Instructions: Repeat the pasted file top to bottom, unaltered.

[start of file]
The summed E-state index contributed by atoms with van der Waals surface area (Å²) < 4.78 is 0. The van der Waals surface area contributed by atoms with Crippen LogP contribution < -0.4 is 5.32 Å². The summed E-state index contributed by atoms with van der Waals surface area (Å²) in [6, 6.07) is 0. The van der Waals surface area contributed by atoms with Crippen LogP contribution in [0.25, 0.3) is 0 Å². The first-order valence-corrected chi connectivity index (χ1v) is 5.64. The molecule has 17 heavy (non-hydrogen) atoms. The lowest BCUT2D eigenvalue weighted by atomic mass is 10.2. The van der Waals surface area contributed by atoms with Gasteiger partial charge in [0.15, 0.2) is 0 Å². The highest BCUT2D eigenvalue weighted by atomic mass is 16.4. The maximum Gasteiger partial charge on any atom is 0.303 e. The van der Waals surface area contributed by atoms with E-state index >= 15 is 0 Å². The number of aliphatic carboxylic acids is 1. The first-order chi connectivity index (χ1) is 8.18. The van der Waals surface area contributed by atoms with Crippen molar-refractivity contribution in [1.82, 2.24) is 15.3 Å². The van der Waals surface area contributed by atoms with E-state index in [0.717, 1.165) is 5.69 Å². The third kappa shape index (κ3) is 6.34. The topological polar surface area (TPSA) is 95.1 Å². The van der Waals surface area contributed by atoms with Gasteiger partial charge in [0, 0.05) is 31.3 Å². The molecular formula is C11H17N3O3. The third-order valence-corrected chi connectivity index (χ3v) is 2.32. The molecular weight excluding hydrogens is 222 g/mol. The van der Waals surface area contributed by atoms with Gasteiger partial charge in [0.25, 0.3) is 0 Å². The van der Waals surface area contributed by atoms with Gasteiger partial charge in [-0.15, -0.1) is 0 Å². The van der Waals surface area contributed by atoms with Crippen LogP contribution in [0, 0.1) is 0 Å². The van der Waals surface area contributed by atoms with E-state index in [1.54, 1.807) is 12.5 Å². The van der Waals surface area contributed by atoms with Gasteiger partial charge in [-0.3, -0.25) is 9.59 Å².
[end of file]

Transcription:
The summed E-state index contributed by atoms with van der Waals surface area (Å²) < 4.78 is 0. The van der Waals surface area contributed by atoms with Crippen LogP contribution < -0.4 is 5.32 Å². The summed E-state index contributed by atoms with van der Waals surface area (Å²) in [6, 6.07) is 0. The van der Waals surface area contributed by atoms with Crippen LogP contribution in [0.25, 0.3) is 0 Å². The first-order valence-corrected chi connectivity index (χ1v) is 5.64. The molecule has 17 heavy (non-hydrogen) atoms. The lowest BCUT2D eigenvalue weighted by atomic mass is 10.2. The van der Waals surface area contributed by atoms with Gasteiger partial charge in [0.15, 0.2) is 0 Å². The highest BCUT2D eigenvalue weighted by atomic mass is 16.4. The maximum Gasteiger partial charge on any atom is 0.303 e. The van der Waals surface area contributed by atoms with E-state index >= 15 is 0 Å². The number of aliphatic carboxylic acids is 1. The first-order chi connectivity index (χ1) is 8.18. The van der Waals surface area contributed by atoms with Crippen molar-refractivity contribution in [1.82, 2.24) is 15.3 Å². The van der Waals surface area contributed by atoms with E-state index in [0.717, 1.165) is 5.69 Å². The third kappa shape index (κ3) is 6.34. The topological polar surface area (TPSA) is 95.1 Å². The van der Waals surface area contributed by atoms with Gasteiger partial charge in [0, 0.05) is 31.3 Å². The molecular formula is C11H17N3O3. The third-order valence-corrected chi connectivity index (χ3v) is 2.32. The molecular weight excluding hydrogens is 222 g/mol. The van der Waals surface area contributed by atoms with Gasteiger partial charge in [0.25, 0.3) is 0 Å². The van der Waals surface area contributed by atoms with Gasteiger partial charge in [-0.15, -0.1) is 0 Å². The van der Waals surface area contributed by atoms with Crippen LogP contribution in [0, 0.1) is 0 Å². The van der Waals surface area contributed by atoms with E-state index in [1.54, 1.807) is 12.5 Å². The van der Waals surface area contributed by atoms with Gasteiger partial charge in [-0.3, -0.25) is 9.59 Å².